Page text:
The All Seeing Eye (ASE) by Dan Harlan is a method to gather any piece of information written
secretly by a spectator on a piece of paper. Before I watched All Seeing Eye, I couldn't help but be
skeptical--From the trailer, it just seemed like all the other methods that enable the performer to
ascertain secret information from a folded paper. After I watched Dan Harlan's instruction, I was
pleasantly surprised with his original additions!
Difficulty: The difficulty level is
geared towards beginners both in Harlan's teaching and in technicality. ASE is very easy to perform.
It's a standard and well known method in mentalism that is used to achieve the effect, but where the
real value is is in Harlan's structure, presentation, and additions. I'll get into those later in
the bottom of this review.
A few positives:
-Like any center tear, peek, or switch
routine in mentalism, the props are regular, everyday objects. If the required props (any pieces of
paper + a writing utensil) are available, ASE can be performed impromptu. In his instructional
video, Dan is honest and claims that it takes a few seconds of preparation to perform, explaining
that it is almost impromptu. However, this preparation can be quickly done in front of the audience
without arousing any bit of suspicion.
-Everything can be examined.
-They can keep the
papers as a souvenir, which is a bonus if you choose to perform with your business cards.
is perfect for table hopping + avenues that require multiple performances because it instantly
-Harlan's teaching is fantastic--it's very clear. He is thorough without rambling. While
watching, it is obvious that ASE has been tried and tested. The video quality is very clear.
-This a great intro effect for beginners with billet work, but I can guarantee more experienced
performers will come away with a new idea or with something learned. Even if you're a working pro,
I'd recommend ASE--It has a few presentational touches that I think are essential for those who do
any work with billets/tears/switches/peeks. I think this would be a wonderful addition to many walk
around magician's repertoires.
A few negatives:
-The patter may seem a bit childish to
some, or a little cheesy. Harlan's included patter will have to be modified for many performers. The
presentation/patter fits with my personality/character, so I didn't have to do much modification.
-Some may say that the fact that two pieces of paper (the "all seeing eye" and their
information) is in play (as opposed to a single piece of paper) has potential to complicate the plot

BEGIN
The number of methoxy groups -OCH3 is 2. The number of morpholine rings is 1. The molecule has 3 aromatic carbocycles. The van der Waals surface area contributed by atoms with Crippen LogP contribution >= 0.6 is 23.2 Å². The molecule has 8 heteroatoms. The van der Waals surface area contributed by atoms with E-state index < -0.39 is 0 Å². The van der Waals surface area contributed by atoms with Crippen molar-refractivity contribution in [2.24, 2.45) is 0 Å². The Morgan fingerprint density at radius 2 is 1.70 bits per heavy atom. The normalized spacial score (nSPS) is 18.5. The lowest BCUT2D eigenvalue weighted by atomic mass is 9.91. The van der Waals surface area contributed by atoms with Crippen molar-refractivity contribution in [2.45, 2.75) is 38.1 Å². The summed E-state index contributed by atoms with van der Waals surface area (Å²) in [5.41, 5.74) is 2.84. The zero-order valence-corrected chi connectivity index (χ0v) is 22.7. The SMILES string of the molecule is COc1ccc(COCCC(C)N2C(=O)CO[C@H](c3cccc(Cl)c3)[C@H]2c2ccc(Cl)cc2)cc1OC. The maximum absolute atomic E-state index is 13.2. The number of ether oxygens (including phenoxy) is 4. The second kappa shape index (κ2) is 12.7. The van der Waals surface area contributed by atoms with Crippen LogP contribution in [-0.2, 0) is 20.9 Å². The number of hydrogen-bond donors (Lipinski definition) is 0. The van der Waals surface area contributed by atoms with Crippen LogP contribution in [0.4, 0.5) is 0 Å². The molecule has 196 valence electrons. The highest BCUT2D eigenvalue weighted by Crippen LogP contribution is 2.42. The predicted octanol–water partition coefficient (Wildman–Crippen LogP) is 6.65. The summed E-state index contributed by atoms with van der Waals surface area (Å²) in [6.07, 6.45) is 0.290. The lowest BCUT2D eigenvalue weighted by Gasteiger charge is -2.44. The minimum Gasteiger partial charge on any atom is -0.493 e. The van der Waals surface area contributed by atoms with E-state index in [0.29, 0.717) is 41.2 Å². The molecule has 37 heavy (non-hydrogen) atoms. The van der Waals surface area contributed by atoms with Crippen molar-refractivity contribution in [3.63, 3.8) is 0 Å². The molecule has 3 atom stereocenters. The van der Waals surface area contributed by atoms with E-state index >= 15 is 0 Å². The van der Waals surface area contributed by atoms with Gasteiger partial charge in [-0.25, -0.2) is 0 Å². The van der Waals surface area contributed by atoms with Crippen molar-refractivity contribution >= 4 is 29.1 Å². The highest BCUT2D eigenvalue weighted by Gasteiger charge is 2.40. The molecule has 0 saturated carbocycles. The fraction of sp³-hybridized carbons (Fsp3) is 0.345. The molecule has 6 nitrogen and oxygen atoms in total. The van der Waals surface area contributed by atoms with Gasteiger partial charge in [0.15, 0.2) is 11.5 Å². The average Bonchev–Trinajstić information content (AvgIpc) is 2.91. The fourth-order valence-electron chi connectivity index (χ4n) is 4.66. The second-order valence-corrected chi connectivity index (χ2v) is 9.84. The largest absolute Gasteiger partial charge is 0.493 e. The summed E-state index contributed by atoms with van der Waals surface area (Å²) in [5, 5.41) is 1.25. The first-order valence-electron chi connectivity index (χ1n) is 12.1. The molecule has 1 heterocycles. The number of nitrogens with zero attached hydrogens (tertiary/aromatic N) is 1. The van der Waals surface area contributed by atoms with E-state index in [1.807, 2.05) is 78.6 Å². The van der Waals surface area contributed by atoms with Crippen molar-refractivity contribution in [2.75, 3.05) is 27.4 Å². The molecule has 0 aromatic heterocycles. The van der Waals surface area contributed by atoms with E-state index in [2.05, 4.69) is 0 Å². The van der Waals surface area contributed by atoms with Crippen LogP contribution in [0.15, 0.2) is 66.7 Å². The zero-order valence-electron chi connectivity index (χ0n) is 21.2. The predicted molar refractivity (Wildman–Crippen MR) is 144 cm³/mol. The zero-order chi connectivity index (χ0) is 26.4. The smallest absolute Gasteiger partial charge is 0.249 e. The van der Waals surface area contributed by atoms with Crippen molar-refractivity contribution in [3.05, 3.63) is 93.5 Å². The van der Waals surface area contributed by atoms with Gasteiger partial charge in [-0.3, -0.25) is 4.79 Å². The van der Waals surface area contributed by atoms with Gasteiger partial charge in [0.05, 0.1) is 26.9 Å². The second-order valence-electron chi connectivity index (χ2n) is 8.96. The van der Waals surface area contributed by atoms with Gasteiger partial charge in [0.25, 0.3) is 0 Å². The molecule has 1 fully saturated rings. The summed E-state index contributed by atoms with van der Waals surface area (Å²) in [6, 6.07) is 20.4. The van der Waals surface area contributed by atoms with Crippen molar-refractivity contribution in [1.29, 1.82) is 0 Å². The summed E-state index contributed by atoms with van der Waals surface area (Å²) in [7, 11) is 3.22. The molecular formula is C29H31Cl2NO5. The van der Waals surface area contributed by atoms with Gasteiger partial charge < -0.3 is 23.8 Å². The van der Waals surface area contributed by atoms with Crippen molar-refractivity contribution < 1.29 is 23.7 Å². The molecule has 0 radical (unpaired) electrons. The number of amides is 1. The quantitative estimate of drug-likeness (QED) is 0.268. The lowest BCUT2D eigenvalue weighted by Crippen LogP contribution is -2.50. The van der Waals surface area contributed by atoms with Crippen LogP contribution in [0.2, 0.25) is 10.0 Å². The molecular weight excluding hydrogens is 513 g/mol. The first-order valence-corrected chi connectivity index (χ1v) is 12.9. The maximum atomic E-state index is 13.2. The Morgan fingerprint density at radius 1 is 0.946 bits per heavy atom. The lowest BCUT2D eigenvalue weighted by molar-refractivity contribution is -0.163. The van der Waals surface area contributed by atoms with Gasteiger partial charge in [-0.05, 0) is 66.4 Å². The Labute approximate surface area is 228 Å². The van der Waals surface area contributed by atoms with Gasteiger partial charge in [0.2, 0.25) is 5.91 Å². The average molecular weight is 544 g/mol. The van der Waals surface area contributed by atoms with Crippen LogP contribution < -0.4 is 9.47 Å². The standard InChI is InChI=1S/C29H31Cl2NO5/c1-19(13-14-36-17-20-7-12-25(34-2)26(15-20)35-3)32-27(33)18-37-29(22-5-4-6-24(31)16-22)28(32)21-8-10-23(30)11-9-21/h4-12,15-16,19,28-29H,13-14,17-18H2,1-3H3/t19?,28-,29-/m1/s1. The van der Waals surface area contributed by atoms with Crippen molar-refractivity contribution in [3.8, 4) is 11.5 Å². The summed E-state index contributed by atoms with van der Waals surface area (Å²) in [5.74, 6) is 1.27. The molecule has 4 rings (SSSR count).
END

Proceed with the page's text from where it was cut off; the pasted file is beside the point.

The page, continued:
and take away from some of the directness that other methods have. This is not an issue for me,
since the plot of the effect remains simple (and able to be described in one sentence as The
-It requires a few seconds of preparation. As I stated above, this can be
quickly done in front of the audience before the performance.
-The sound gets a little
weird/distorted mid-video, but it won't have any effect on learning the effect. It wasn't a
I promised earlier in this review that I would talk about Harlan's additions
to this classic effect in mentalism. This is ASE's greatest strength. In billet effects, there is
often no justification for the "revelation-of-secret-info-on-a-sheet-of-paper" effects; they are
often performed just like that (hence the name I just coined). I've seen countless performers ask
their audience to write down a piece of information. They will then take the sheet of paper, execute
some action with it, and usually end with placing it in the spectators hand. They will then
immediately revealing the name, date, or whatever was written down. While this may fool or even
entertain the audience, this is the worst way to perform such an effect. What is the purpose in
having someone write down information, only to tear the paper up and reveal the information? Why not
just have the audience think of something, THEN reveal it?
What Dan's version accomplishes is
that his presentation serves as a justification for every action completed by the performer. Every
hand movement, transfer of objects, every word has some psychological purpose in his routine. This
solves the main presentational problem of the center tear, peek, switch, etc. The writing of the
information is justified through presentation. Harlan shows a great psychological understanding of
the motivation behind movements, and this is very helpful in his teaching. This new presentation and
way of approaching the "write and reveal" effects is worth this download. Although I have my own
presentation that justifies the actions of such an effect, I enjoyed hearing Dan Harlan's take on
it, and came away with new ideas. Any magician/mentalist, beginner to pro will benefit from this
Disclaimer: I do not write reviews without "field testing" the product. ASE does
very well in performance, and I did not encounter any obstacles.
57 of 58 magicians found this helpful.
I always dig Dan Harlan, but even if I wasn't a fan I'd love this one. I absolutely love the way
this works. Every action makes sense. It's bold and clever. It's fun. And last but not least, there
isn't any difficult sleight of hand involved(important for those who like to focus more on
presentation, like myself).
All in all, I honestly can't think of anything bad to say about
this one. Plus, it's the kind of routine that can be customized to your own personal liking. I like
that as opposed to being confined to the original patter.
12 of 13 magicians found this helpful.
Irving Berlin wrote it in 1954 for White Christmas, Danny Kaye sang it.
The theater, the
theater, what's happened to the theater?
Especially where dancing is concerned
did taps aren't tapping anymore
They're doing choreography
Chicks who did kicks aren't
They're doing choreography
And that’s what Dan Harlan has done with
All Seeing Eye. He’s taken magic that we know and choreographed it into a beautiful routine. There
are no false moves, nothing strange, nothing unusual. Everything flows. Each move feeds the next.
Everything has a purpose. This is a very straightforward and the cleanest “write something on a
card” and I will tell you what you wrote” routine you will ever see.
Watch the trailer. Dan
justifies writing something down. You are using “your third eye” to see their writing while it is in
their hand. You aren’t reading their mind (if you were, why would they need to write it?). You start